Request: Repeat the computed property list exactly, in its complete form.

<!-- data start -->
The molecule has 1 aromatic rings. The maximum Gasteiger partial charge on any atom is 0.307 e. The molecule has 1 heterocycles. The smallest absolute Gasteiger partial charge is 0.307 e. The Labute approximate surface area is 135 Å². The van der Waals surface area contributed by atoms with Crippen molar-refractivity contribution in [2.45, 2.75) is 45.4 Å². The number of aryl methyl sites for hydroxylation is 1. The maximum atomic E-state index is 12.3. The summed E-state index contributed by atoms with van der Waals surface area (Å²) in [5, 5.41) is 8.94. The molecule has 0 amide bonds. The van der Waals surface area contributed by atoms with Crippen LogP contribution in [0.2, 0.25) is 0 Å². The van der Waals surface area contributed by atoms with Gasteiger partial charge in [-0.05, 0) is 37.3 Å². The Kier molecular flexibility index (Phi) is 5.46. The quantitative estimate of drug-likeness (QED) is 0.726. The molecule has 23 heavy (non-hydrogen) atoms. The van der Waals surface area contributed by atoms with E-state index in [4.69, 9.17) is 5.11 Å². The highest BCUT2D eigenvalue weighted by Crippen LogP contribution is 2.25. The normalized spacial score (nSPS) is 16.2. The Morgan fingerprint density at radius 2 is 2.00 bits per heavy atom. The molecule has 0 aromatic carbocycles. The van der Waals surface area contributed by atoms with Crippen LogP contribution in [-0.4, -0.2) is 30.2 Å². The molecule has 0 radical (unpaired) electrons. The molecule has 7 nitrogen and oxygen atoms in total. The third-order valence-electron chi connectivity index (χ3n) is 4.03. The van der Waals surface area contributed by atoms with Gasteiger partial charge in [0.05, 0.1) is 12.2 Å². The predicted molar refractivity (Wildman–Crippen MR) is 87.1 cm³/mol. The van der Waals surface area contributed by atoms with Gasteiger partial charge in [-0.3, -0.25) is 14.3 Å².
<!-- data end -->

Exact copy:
The molecule has 1 aromatic rings. The maximum Gasteiger partial charge on any atom is 0.307 e. The molecule has 1 heterocycles. The smallest absolute Gasteiger partial charge is 0.307 e. The Labute approximate surface area is 135 Å². The van der Waals surface area contributed by atoms with Crippen molar-refractivity contribution in [2.45, 2.75) is 45.4 Å². The number of aryl methyl sites for hydroxylation is 1. The maximum atomic E-state index is 12.3. The summed E-state index contributed by atoms with van der Waals surface area (Å²) in [5, 5.41) is 8.94. The molecule has 0 amide bonds. The van der Waals surface area contributed by atoms with Crippen LogP contribution in [0.2, 0.25) is 0 Å². The van der Waals surface area contributed by atoms with Gasteiger partial charge in [-0.05, 0) is 37.3 Å². The Kier molecular flexibility index (Phi) is 5.46. The quantitative estimate of drug-likeness (QED) is 0.726. The molecule has 23 heavy (non-hydrogen) atoms. The van der Waals surface area contributed by atoms with E-state index in [4.69, 9.17) is 5.11 Å². The highest BCUT2D eigenvalue weighted by Crippen LogP contribution is 2.25. The normalized spacial score (nSPS) is 16.2. The Morgan fingerprint density at radius 2 is 2.00 bits per heavy atom. The molecule has 0 aromatic carbocycles. The van der Waals surface area contributed by atoms with Crippen LogP contribution in [-0.4, -0.2) is 30.2 Å². The molecule has 0 radical (unpaired) electrons. The molecule has 7 nitrogen and oxygen atoms in total. The third-order valence-electron chi connectivity index (χ3n) is 4.03. The van der Waals surface area contributed by atoms with Gasteiger partial charge in [0.05, 0.1) is 12.2 Å². The predicted molar refractivity (Wildman–Crippen MR) is 87.1 cm³/mol. The van der Waals surface area contributed by atoms with Gasteiger partial charge in [-0.3, -0.25) is 14.3 Å².